A hole saw and a scrap of drywall make an invisible patch that is fast and invisible. Did we say invisible?
Paul is in the middle of a kitchen remodeling job and gets bored, so he pops' a couple of holes in the drywall to illustrate a great way to patch holes in drywall.
- Flip the drywall over so the back side is up.
- Drill the pilot bit hole through the drywall, allowing the hole saw to score the back paper.
- Cut around the patch with a utility knife to yield a small square.
- Score the back paper with a utility knife perpendicular to the circle.
- Break out the circle, pulling the back paper and gypsum core away from the circle of gypsum.
The result is a 'Butterfly patch'
Make a jig to guide the hole saw into the damaged drywall: Cut a hole in a thin piece of plywood or a scrap of drywall. Paul takes this opportunity to cut a larger hole for the bigger hole that he knocked in the drywall at the beginning of this video.
The thickness of the hole saw blade makes it easy to slide the plug into the hole because the plug is smaller than the hole.
Hold the template over the hole in the wall and cut a hole in the wall with the hole saw. The teeth will grab the surface of the drywall, and on big holes this will cause the drill to jump around. To offset this, slip the hole saw into the template hole, back it off the surface of the drywall slightly and get the bit spinning before pushing it through the drywall.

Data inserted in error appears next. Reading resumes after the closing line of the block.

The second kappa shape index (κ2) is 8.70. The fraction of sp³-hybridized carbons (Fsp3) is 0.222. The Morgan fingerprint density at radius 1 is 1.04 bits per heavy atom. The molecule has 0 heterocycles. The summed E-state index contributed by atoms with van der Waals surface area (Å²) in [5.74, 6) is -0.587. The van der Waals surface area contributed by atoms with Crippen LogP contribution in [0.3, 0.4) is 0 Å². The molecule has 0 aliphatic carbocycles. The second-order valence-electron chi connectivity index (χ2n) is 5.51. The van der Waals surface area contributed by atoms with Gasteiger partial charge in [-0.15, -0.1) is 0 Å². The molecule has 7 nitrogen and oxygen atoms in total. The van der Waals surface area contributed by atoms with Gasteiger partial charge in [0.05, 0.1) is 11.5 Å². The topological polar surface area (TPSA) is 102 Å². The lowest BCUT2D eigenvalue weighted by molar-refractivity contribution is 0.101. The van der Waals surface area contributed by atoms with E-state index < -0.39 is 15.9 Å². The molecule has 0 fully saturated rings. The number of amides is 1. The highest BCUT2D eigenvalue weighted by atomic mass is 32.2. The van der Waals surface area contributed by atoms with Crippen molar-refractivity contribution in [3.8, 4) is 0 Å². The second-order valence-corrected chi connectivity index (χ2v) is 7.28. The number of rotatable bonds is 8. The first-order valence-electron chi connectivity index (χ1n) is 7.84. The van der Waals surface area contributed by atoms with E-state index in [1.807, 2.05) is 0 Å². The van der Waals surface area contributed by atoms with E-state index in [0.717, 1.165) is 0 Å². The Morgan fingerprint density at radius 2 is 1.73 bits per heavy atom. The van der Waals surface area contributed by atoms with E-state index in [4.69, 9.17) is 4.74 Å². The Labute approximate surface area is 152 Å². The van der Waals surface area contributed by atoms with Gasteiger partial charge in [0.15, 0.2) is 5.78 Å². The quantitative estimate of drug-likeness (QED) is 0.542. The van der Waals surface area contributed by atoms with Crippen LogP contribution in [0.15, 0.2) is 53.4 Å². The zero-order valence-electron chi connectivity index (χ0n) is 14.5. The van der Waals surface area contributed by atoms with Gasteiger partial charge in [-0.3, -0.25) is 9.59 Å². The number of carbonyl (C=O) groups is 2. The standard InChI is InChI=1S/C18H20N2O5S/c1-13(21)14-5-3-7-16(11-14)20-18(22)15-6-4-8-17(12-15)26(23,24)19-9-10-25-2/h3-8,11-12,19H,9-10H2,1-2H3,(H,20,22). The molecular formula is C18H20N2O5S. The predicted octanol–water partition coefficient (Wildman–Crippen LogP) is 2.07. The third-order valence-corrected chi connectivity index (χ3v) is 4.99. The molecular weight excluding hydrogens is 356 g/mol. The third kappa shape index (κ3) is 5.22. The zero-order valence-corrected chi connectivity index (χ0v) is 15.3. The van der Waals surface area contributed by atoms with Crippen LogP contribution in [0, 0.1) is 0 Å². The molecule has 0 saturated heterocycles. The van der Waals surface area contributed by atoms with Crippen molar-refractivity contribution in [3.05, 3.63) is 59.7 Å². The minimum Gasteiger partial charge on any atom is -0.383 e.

One benefit of butterfly patches:
You can use 3/8 inch or 5/8 inch drywall to patch 1/2 inch drywall: it doesn't matter, because the patch is held in place from the front, not the back.
The strength comes from the mud. If you don't mix your mud, air bubbles will be trapped in the mud and pop, which makes more work for you.
- Apply joint compound to the inside edges of the hole and the outside area of the patch. Don't be afraid to lay it on thick.
- Moisten the back of the patch with a damp rag. This will help push the mud out
- Put the patch in the hole, and feather outward from the center of the patch. Feather this dry, without adding joint compound to the face yet. Wetting the patch in advance helps the paper stick to the joint compound.
- Skim coat over the patch. with a large knife.
- Let it dry.
- Lightly sand the edges of the patch.
- Wipe the dust off and paint the wall.
- Pull up a chair, open a cold beer, and admire your workmanship.
—Paul Ricalde is a home improvement contractor and fireman in New Orleans, LA. His YouTube channel is rich with construction/remodeling videos.